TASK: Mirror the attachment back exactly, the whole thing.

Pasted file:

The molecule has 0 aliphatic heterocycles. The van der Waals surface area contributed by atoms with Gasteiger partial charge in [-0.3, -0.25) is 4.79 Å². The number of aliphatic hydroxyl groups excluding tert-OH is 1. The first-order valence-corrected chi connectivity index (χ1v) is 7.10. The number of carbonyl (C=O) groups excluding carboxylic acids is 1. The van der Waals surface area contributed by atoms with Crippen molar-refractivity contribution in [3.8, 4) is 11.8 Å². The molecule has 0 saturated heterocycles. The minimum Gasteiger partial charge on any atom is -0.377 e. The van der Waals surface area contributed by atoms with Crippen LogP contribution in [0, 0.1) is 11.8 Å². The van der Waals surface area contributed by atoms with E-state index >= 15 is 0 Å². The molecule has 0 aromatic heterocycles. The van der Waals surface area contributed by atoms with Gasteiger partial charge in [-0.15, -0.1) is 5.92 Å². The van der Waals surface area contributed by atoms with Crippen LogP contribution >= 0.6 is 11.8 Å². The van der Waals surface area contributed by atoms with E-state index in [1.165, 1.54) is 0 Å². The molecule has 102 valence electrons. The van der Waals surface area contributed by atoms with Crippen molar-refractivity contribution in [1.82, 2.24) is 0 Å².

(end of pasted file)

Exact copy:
The molecule has 0 aliphatic heterocycles. The van der Waals surface area contributed by atoms with Gasteiger partial charge in [-0.3, -0.25) is 4.79 Å². The number of aliphatic hydroxyl groups excluding tert-OH is 1. The first-order valence-corrected chi connectivity index (χ1v) is 7.10. The number of carbonyl (C=O) groups excluding carboxylic acids is 1. The van der Waals surface area contributed by atoms with Crippen molar-refractivity contribution in [3.8, 4) is 11.8 Å². The molecule has 0 saturated heterocycles. The minimum Gasteiger partial charge on any atom is -0.377 e. The van der Waals surface area contributed by atoms with Crippen LogP contribution in [0, 0.1) is 11.8 Å². The van der Waals surface area contributed by atoms with E-state index >= 15 is 0 Å². The molecule has 0 aromatic heterocycles. The van der Waals surface area contributed by atoms with Gasteiger partial charge in [-0.15, -0.1) is 5.92 Å². The van der Waals surface area contributed by atoms with Crippen LogP contribution >= 0.6 is 11.8 Å². The van der Waals surface area contributed by atoms with E-state index in [1.165, 1.54) is 0 Å². The molecule has 102 valence electrons. The van der Waals surface area contributed by atoms with Crippen molar-refractivity contribution in [1.82, 2.24) is 0 Å².